If you plan on catching a performance at the Bayreuth Festival you better start some serious planning. Most of the time guests have to reserve seats several years in advance and sometimes that means 10 years!
Photo Courtesy of The Metropolitan Opera
The Metropolitan Opera
New York, United States
Diehards will know that the "the old met" was destroyed in 1967, making way for this new opera house in New York's Lincoln Center, which opened with Samuel Barber's Antony and Cleopatra in 1966. With architecture by Wallace Harrison, the façade of this famous building has a row of five arches, with bay windows covering the front, giving the illusion of transparency when illuminated from within after the sun sets. The Metropolitan Opera houses many works of art, from Aristide Maillol's bronzes and wall paintings by Marc Chagall, to the dozen crystal chandeliers gifted by the Austrian government.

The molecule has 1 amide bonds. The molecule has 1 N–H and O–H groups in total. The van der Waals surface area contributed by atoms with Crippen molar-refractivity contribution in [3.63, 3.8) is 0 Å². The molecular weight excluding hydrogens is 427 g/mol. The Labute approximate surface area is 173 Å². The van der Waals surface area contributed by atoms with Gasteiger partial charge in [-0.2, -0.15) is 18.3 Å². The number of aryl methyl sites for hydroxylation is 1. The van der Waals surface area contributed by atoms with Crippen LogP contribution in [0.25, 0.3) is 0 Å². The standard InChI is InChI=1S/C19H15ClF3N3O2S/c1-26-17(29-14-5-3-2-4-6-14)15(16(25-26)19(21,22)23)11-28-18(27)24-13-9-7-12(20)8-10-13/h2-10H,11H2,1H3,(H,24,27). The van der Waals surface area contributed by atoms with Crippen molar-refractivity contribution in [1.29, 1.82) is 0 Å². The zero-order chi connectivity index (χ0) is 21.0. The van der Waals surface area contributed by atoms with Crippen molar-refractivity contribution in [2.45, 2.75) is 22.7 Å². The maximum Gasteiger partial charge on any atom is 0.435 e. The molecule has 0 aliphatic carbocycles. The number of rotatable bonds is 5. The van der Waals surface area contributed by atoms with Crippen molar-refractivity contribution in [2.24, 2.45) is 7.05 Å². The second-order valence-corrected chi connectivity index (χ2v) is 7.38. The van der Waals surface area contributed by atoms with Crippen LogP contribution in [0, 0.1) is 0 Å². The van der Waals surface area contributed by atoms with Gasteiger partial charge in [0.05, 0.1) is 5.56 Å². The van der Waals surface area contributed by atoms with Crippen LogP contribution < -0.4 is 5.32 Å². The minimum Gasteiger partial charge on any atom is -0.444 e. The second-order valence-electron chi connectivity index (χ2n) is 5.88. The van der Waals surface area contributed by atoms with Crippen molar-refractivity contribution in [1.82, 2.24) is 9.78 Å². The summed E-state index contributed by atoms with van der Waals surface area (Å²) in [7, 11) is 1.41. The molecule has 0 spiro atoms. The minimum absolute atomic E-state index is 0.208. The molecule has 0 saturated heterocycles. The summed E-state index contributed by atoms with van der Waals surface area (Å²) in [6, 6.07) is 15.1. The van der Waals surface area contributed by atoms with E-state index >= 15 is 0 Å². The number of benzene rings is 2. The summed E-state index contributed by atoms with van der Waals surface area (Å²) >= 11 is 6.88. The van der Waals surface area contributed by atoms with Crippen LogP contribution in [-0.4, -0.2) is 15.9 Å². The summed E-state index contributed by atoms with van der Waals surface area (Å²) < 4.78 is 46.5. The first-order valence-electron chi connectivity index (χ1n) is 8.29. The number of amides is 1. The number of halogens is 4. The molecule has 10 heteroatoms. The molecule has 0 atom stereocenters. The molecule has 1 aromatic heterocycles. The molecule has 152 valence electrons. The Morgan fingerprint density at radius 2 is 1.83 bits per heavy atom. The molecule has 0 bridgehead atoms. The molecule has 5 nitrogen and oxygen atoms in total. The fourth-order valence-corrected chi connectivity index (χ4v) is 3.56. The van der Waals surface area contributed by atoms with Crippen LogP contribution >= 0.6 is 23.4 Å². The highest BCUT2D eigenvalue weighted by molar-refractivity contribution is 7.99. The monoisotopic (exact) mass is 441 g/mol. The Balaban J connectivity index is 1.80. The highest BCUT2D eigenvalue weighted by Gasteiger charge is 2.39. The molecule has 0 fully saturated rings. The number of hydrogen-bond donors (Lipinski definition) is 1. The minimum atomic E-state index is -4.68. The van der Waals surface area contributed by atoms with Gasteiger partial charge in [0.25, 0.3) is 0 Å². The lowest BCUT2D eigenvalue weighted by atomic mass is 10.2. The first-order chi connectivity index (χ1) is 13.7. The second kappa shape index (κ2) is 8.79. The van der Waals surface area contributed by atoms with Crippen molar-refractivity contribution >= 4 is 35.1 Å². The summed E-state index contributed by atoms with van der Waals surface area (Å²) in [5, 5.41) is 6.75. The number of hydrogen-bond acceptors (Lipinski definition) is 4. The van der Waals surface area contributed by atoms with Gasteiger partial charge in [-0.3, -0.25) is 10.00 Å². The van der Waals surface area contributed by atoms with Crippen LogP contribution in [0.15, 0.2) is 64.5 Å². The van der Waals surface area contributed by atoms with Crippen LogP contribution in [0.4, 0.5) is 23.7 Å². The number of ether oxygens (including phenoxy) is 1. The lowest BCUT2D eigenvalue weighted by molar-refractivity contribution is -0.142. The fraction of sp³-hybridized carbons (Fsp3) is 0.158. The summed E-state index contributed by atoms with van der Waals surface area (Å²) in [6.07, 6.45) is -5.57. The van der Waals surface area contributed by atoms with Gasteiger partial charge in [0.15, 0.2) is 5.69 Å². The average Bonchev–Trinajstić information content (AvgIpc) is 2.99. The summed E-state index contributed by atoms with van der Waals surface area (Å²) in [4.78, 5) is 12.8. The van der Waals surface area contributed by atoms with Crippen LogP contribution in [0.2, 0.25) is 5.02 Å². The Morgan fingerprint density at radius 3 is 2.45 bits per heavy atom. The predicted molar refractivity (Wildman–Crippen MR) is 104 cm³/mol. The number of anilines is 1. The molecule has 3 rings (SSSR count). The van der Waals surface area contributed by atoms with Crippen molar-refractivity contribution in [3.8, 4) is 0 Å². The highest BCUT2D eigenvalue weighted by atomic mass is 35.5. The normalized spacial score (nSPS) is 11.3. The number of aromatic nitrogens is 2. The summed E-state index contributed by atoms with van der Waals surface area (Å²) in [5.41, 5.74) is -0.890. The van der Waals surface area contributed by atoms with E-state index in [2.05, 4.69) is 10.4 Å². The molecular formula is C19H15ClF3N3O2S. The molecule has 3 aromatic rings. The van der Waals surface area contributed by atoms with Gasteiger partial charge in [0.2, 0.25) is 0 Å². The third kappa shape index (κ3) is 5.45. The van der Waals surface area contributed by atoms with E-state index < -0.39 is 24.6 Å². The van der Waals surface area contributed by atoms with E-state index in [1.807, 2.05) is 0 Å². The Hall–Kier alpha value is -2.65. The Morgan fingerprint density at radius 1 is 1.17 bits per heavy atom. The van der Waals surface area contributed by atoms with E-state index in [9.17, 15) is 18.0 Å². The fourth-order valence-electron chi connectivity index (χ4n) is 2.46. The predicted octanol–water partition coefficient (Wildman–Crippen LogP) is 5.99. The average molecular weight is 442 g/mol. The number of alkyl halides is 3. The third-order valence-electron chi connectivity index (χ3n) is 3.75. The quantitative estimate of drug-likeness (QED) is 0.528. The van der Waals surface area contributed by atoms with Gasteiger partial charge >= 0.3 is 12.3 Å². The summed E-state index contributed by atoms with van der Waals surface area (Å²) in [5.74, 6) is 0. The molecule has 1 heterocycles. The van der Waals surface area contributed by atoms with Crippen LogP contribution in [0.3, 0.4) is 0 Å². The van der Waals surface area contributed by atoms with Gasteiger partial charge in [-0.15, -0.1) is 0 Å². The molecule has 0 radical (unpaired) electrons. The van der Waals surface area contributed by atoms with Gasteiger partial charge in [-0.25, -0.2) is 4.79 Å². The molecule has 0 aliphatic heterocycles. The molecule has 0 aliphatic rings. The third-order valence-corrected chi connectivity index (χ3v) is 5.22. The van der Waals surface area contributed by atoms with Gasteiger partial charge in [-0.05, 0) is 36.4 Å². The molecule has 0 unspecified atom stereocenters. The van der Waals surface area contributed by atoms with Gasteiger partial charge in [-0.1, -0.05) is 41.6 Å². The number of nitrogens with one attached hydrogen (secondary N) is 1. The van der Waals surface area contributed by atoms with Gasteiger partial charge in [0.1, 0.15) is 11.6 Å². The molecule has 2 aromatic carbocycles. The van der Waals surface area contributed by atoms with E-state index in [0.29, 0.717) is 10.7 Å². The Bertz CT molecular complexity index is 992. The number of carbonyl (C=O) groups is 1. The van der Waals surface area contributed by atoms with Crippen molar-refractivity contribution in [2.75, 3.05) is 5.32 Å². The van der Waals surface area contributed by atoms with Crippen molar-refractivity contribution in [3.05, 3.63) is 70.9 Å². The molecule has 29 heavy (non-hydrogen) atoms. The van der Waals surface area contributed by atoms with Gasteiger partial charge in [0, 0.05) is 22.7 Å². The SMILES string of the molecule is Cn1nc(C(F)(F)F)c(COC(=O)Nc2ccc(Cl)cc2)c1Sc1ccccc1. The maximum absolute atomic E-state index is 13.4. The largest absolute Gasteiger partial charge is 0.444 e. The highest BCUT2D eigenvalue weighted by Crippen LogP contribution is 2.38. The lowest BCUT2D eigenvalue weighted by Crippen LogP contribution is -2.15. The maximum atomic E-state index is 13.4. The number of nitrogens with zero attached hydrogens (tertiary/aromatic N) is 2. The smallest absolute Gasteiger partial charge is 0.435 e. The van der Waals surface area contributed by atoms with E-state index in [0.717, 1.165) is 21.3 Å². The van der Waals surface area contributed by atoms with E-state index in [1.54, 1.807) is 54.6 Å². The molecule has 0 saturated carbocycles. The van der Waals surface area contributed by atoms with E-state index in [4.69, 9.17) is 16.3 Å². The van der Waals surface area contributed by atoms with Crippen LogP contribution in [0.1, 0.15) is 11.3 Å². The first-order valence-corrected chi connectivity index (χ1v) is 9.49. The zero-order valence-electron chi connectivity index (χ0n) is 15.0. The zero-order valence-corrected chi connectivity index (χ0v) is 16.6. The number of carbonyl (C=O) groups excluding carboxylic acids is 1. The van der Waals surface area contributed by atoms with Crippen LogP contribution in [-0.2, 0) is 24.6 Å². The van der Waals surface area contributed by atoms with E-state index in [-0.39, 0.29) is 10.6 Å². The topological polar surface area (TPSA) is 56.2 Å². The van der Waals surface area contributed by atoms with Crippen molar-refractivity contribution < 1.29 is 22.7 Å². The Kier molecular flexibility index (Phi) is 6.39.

The performance hall also stands as one of biggest in the world, seating 3,800 guests among the orchestra and five balconies — there is even enough room for 200 people to stand. The proscenium (that's the area surrounding the stage opening) comes in at 52x52 feet, while the stage itself is 78 feet deep. There are seven stage lifts, and three full stage wagons that move sets on and off the stage so productions can alternate nightly.
In 2006, the Met launched live broadcasts to movie theaters all over the world, introducing the opera house on a global scale and starting a trend among other famous theaters.
London, Great Britain
Though some may think that the Royal Opera House would be the most beloved of the two theaters, the Coliseum goes to great lengths to ensure their productions are the best —- in fact, all performances are done in Shakespearean language! Plus, it's way more relaxed than the stuffy ROH and has had famed conductors like Colin Davis, Edward Gardener, and Charles Mackerras all at the head of their resident company, the English National Opera.